United angered passengers last year after a series of merger-related computer and reservation mistakes, and late and delayed flights.
Mr. Parker has done this before. In 2005, when he was the head of America West, he engineered a merger with the larger US Airways.
In this case, the merged American Airlines will still be based in Fort Worth and have a combined 94,000 employees, 950 planes, 6,500 daily flights, eight major hubs and total revenue of nearly $39 billion. It would be the market leader on the East Coast, the Southwest and South America. But it would remain a smaller player in Europe, where United and Delta are stronger. The merger does little to bolster American’s presence in Asia, where it trails far behind its rivals.
American has major hubs in Dallas, Miami, Chicago, Los Angeles and New York. US Airways has hubs in Phoenix, Philadelphia and Charlotte, N.C., and has a big presence at Ronald Reagan National Airport in Washington.
In reviewing previous mergers, federal regulators have not focused on the overall size of the combined airline but instead looked at whether a merger would decrease competition in individual cities. To do so, regulators examine specific routes, or city-pairs, and look at whether a merger reduces the number of airlines there.
The last time the Justice Department challenged a merger was the proposed combination between United Airlines and US Airways in 2001. It rejected that on the ground that it would reduce consumer choice and possibly lead to higher fares.
Since then, the department has allowed a wave of big mergers that have reshaped the industry, said Alison L. Smith, a former antitrust official and now a partner in the law firm McDermott Will & Emery.
American and US Airways only have about 12 overlapping routes, a figure that is unlikely to set off regulatory opposition, she said. One problem, however, could come up at National Airport, where the combined carriers hold a market share of about 60 percent. There, regulators might request that American give up some takeoff and landing rights before approving the merger.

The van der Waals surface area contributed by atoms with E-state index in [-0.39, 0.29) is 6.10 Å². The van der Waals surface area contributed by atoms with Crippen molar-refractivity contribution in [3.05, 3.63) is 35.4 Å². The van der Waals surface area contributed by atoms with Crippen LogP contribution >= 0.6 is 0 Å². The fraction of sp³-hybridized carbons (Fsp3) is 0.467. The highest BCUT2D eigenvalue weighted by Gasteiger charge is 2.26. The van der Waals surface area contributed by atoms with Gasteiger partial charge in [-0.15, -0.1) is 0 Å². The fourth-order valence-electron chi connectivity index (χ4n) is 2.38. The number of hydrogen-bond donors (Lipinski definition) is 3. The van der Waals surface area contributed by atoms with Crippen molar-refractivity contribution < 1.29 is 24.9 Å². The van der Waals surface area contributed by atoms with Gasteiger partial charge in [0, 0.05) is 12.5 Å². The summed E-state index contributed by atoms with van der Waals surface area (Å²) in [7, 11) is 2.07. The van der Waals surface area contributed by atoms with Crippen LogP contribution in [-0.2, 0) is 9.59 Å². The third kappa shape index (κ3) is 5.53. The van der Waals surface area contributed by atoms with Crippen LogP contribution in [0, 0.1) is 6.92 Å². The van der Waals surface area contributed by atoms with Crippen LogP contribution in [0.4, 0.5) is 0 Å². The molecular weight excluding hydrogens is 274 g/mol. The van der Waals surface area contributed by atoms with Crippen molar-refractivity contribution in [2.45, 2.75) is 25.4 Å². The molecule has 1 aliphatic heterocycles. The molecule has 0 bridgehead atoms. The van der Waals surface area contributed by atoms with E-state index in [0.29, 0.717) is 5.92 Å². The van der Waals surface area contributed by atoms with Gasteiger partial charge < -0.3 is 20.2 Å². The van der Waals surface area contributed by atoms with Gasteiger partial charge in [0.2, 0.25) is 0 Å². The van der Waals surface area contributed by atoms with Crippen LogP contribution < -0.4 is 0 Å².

Regulators sought similar concessions from United at Newark Liberty International Airport after its merger with Continental Airlines.
It is also unclear whether American needs all of its combined hubs. Analysts pointed out that Phoenix was at risk because of its proximity to Dallas, since it makes little sense to have two big hubs so close to each other.
Despite the increased concentration, consumers can still expect to find vibrant competition, said William S. Swelbar, a research engineer at the Massachusetts Institute of Technology’s International Center for Air Transportation.
“We will have four very big, very vigorous competitors in the market,” he said.
Travelers are better served by bigger airlines offering more connecting flights and more destinations, analysts say. Consumers today can easily compare fares and shop for the cheapest flight online, which helps keep airfares in check.
But Kevin Mitchell, chairman of the Business Travel Coalition, disagreed. He said consumers would see few benefits to offset the merger’s negative effects — including “reduced competition, higher fares and fees, and diminished service to small and midsize communities.”